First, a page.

Beauford Delaney - Biography and Legacy
Biography of Beauford Delaney
Beauford Delaney's early life was full of contrasts. Raised in Knoxville, Tennessee during the Jim Crow era, Delaney's mother had been born into slavery, and Beauford was the eighth of ten children. Delia, his mother, made a living as a cleaner and laundress to the rich, white people in town, and his father Samuel was a Methodist preacher. Only four of the children survived into adulthood because, according to Delaney, "So much sickness came from improper places to live - long distances to walk to schools improperly heated...too much work at home - natural conditions common to the poor that take the bright flowers like terrible cold in nature...."
Despite their economic poverty, his parents were also strong and respected members of the black community and church of the town. While in many ways this rigid Church upbringing was oppressive for the Delaney children, it also provided strength, dignity, and an emotional outlet. Many of Delaney's earliest drawings were copies of pictures from Sunday school cards and the family bible. His father's strength of spirit and expression was informative for the young man. His mother Delia, a talented seamstress, strongly encouraged creative pursuits. Delaney's biographer David Leeming argues that it was Delia's creative encouragement and sense of strength and ambition which fuelled both Beauford and his brother Joseph as young artists. By age 14, Beauford had completed his first commissioned painting and was beginning to be noticed for his artistic accomplishments.
Education and Early Work
As a teenager, Delaney worked as a helper at the Post Sign Company and began to design signs of his own. He was noticed by the elderly Impressionist Lloyd Branson, Knoxville's most successful artist. Despite their racial divide and Branson's conservative politics, Branson began to mentor the young Beauford, who was becoming increasingly extroverted and creative; his brother Joseph said "Beauford could always strum on a ukulele and sing like mad and mimic with the best".
Branson encouraged the 23-year-old Delaney to leave Tennessee and move to Boston to study art. In Boston, Delaney became fascinated with art history, spending his days engrossed in local art museums and galleries, especially drawn to the Impressionists and Post-Impressionists. It was also in Boston that Delaney first experienced early struggles with his mental health, especially grappling with his homosexuality, which increasingly made him more introverted than he had been as a teen.
By 1929, his artistic education complete, Delaney moved to New York to make his way as an artist. Arriving just after the stock market crash that set off the Great Depression, he struggled financially, but he was moved by the multitude of races and lifestyles he encountered there. He began to paint portraits and scenes of the cultural melting pot of Harlem, feeling an affinity with the minorities that gathered there.
Delaney supported himself with odd jobs, including a hotel bell hop and art teacher. Like many artists during the economic hard times, Delaney found support on the Federal Art Project, run by the Works Progress Administration. In 1935, he joined the mural project at the Harlem Hospital, which was headed by Charles Alston, and he sometimes participated in Alston's salons, where he met artists and writers such as Norman Lewis, Augusta Savage, Romare Bearden, Countee Cullen, and Richard Wright among others. Delaney had found his place among the innovators of the Harlem Renaissance. In Boston, Delaney had received a "crash course" in racial politics by many of the most cutting edge African-American activists of the time; including James Weldon Johnson, writer, diplomat and rights activist; William Monroe Trotter, founder of the National Equal Rights League; and Butler Wilson, Board member of the National Association for the Advancement of Colored People. Upon his move to New York, this political sensibility was enriched by the writers, artists, activists, poets, singers and dancers who lived and worked in Harlem.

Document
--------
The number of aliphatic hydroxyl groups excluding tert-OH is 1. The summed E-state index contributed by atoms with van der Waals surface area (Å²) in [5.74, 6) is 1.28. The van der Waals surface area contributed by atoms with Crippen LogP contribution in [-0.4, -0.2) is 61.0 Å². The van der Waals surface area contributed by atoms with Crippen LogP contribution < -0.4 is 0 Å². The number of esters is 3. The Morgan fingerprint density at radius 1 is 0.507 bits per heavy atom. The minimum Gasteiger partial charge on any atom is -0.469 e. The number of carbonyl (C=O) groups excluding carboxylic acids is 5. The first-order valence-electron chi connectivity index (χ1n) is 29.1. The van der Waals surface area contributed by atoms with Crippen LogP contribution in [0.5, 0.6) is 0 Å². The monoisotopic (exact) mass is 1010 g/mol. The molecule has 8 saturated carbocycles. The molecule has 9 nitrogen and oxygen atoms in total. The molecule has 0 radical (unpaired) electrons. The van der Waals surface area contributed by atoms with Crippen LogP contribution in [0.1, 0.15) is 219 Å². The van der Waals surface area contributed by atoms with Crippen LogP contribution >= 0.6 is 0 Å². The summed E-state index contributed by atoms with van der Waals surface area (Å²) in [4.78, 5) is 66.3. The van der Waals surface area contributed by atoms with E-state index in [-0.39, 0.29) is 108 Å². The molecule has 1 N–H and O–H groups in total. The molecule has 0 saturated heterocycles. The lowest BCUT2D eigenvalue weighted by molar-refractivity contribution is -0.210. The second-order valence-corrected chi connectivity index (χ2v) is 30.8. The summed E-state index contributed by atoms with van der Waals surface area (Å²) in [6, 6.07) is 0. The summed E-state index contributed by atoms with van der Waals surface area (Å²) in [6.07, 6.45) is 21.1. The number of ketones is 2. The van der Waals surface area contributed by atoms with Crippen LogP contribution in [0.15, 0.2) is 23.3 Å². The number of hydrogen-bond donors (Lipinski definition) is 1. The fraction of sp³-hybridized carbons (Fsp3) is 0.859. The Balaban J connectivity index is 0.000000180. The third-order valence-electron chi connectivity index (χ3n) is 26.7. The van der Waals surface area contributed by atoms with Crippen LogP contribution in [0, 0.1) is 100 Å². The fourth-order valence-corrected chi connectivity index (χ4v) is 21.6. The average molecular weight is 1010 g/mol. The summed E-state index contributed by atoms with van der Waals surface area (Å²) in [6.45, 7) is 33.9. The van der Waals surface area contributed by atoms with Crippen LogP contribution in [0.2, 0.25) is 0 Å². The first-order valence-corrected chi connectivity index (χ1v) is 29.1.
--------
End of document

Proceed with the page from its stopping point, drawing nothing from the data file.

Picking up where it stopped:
Delaney specifically made an incredibly intense impact upon key Harlem Renaissance writer and activist James Baldwin. Describing their initial 1940 meeting, Baldwin recounted, "A short brown man came to the door and looked at me. He had the most extraordinary eyes I'd ever seen. When he completed his instant X-ray of my brain, lungs, liver, heart, bowels and spinal column, he smiled and said, 'Come in,' and opened the door. He opened the door all right. Lord!"
As Delaney entered into his mature period, he became a well-established part of both Harlem and Greenwich Village, where he kept his studio. He was a minor celebrity and bohemian staple in both the gay and black communities, yet he kept these different parts of his life completely compartmentalised. On one hand, he mixed with flamboyant and sexually free Greenwich Village personalities including lifelong friend Henry Miller and Georgia O'Keeffe, as well as gallery owner Darthea Speyer. The flamboyant Speyer, who was crucial to rejuvenating Paris as a cultural centre, said of him: "For many years, the sparkle of his gaze shone around him and attracted a crowd of friends, fascinated by this strong, if silent, presence. It was not his discourse that captivated, but a light that emanated from him and permeated everyone." He also interacted with Georgia O'Keeffe, Alfred Stieglitz, and Stuart Davis and carried on conversations and experiments that influenced his move into a more modern style.
Delaney also became a respected elder of the Harlem Renaissance crowd. His intimate portraits from this period show his beliefs of love, respect and equality between all people. In this time he became a "spiritual father" to writer James Baldwin; a rare kindred spirit who was both African American and gay. Delaney's biographer David Leeming observes, '''He kept his life in compartments - sex with whites but not with blacks, sex with temporary acquaintances and not with friends, safe politics with most whites, strong race identification with blacks. . . . His black friends knew little of his white friends; his gay friends knew little of his straight ones.'' Those compartments ''gradually became voices that argued with each other and taunted their host.''